Letters to the Editor and Editorials will be reviewed by the Editorial Board, but external peer review may also be requested.

Use of word processing software

It is important that the file be saved in the native format of the word processor used. The text should be in single-column format. Keep the layout of the text as simple as possible. Most formatting codes will be removed and replaced on processing the article. In particular, do not use the word processor's options to justify text or to hyphenate words. However, do use bold face, italics, subscripts, superscripts etc. When preparing tables, if you are using a table grid, use only one grid for each individual table and not a grid for each row. If no grid is used, use tabs, not spaces, to align columns. The electronic text should be prepared in a way very similar to that of conventional manuscripts (see also the Guide to Publishing with Elsevier). Note that source files of figures, tables and text graphics will be required whether or not you embed your figures in the text. See also the section on Electronic artwork.
To avoid unnecessary errors you are strongly advised to use the 'spell-check' and 'grammar-check' functions of your word processor.

Article structure
Subdivision

Divide your article into clearly defined sections. Each subsection is given a brief heading. Each heading should appear on its own separate line. Subsections should be used as much as possible when cross-referencing text: refer to the subsection by heading as opposed to simply 'the text'. Use generic names of drugs (first letter: lowercase) whenever possible. Registered trade names (first letter: uppercase) should be marked with the superscript registration symbol ® or ™ when they are first mentioned.

The Journal recommends the guidelines for publication of the EQUATOR network (http://www.equator-network.org), including the CONSORT statement and its extensions for randomized trials (http://www.consort-statement.org/), STROBE for observational (cohort, case-control and cross-sectional) studies (http://www.strobe-statement.org/), STARD for diagnostic accuracy studies (http://www.stard-statement.org/), PRISMA for systematic reviews and meta-analyses (http://www.prisma-statement.org/), SQUIRE for quality improvement studies (http://www.squire-statement.org/) and CARE for case reports (http://www.care-statement.org/). Reporting of the statistical aspects of studies should be in accordance with the Statistical Analyses and Methods in the Published Literature (SAMPL) guidelines (http://www.equator-network.org/reporting-guidelines/sampl/).

Introduction

State the objectives of the work and provide an adequate background, avoiding a detailed literature survey or a summary of the results.

Material and methods

Provide sufficient details to allow the work to be reproduced by an independent researcher. Methods that are already published should be summarized, and indicated by a reference. If quoting directly from a previously published method, use quotation marks and also cite the source. Any modifications to existing methods should also be described.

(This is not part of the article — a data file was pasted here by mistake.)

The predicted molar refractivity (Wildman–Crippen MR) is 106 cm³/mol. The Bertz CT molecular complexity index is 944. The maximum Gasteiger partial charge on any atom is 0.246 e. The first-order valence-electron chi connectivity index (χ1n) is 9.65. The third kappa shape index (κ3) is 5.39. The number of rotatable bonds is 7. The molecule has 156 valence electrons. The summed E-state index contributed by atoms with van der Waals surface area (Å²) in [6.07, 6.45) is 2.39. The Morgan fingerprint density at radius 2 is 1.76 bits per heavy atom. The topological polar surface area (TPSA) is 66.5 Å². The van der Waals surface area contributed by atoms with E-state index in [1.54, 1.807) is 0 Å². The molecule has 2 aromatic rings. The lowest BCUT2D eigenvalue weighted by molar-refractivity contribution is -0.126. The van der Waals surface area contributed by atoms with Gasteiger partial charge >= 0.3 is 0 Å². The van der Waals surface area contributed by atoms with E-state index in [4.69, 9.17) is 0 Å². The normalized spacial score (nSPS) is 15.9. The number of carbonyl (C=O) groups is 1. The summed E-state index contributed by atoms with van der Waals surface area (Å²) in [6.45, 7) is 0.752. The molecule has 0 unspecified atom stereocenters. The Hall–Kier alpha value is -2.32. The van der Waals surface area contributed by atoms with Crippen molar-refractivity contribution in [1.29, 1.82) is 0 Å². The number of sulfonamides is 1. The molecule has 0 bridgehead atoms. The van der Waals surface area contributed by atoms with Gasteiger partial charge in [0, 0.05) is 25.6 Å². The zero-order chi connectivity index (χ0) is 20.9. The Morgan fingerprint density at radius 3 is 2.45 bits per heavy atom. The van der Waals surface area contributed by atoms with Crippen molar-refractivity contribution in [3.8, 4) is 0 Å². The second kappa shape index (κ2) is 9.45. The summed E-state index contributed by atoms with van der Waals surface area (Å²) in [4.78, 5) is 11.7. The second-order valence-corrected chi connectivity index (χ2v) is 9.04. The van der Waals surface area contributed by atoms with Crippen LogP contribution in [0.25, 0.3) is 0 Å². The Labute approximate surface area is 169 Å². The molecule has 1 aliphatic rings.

Results

Results should be clear and concise.

Discussion

This should explore the significance of the results of the work, not repeat them. A combined Results and Discussion section is often appropriate. Avoid extensive citations and discussion of published literature.

Conclusions

The main conclusions of the study may be presented in a short Conclusions section, which may stand alone or form a subsection of a Discussion or Results and Discussion section.

Cover letter and Essential title page information

Submission of an article must include a cover letter with the following information:

  1. a brief description of the article’s significance and/or interest;
  2. a declaration of originality, specifying that none of the paper’s contents have been published or are under consideration elsewhere;
  3. a declaration that all authors have read and approved the manuscript;
  4. a full disclosure of any potential conflict of interest for any of the authors;
  5. and which manuscript type is being submitted for publication.

Title page must contain the following information:

Title. Concise and informative. Titles are often used in information-retrieval systems. Avoid abbreviations and formulae where possible. Preferably not exceed 12 words. It may also include a subtitle of up to 4 words.
Author names and affiliations. Please clearly indicate the given name(s) and family name(s) of each author and check that all names are accurately spelled. You can add your name between parentheses in your own script behind the English transliteration.  Present the authors' affiliation addresses (where the actual work was done) below the names. Indicate all affiliations with a lower-case superscript letter immediately after the author's name and in front of the appropriate address. Provide the full postal address of each affiliation, including the country name and, if available, the e-mail address of each author.
Corresponding author. Clearly indicate who will handle correspondence at all stages of refereeing and publication, also post-publication. This responsibility includes answering any future queries about Methodology and Materials. Ensure that the e-mail address is given and that contact details are kept up to date by the corresponding author.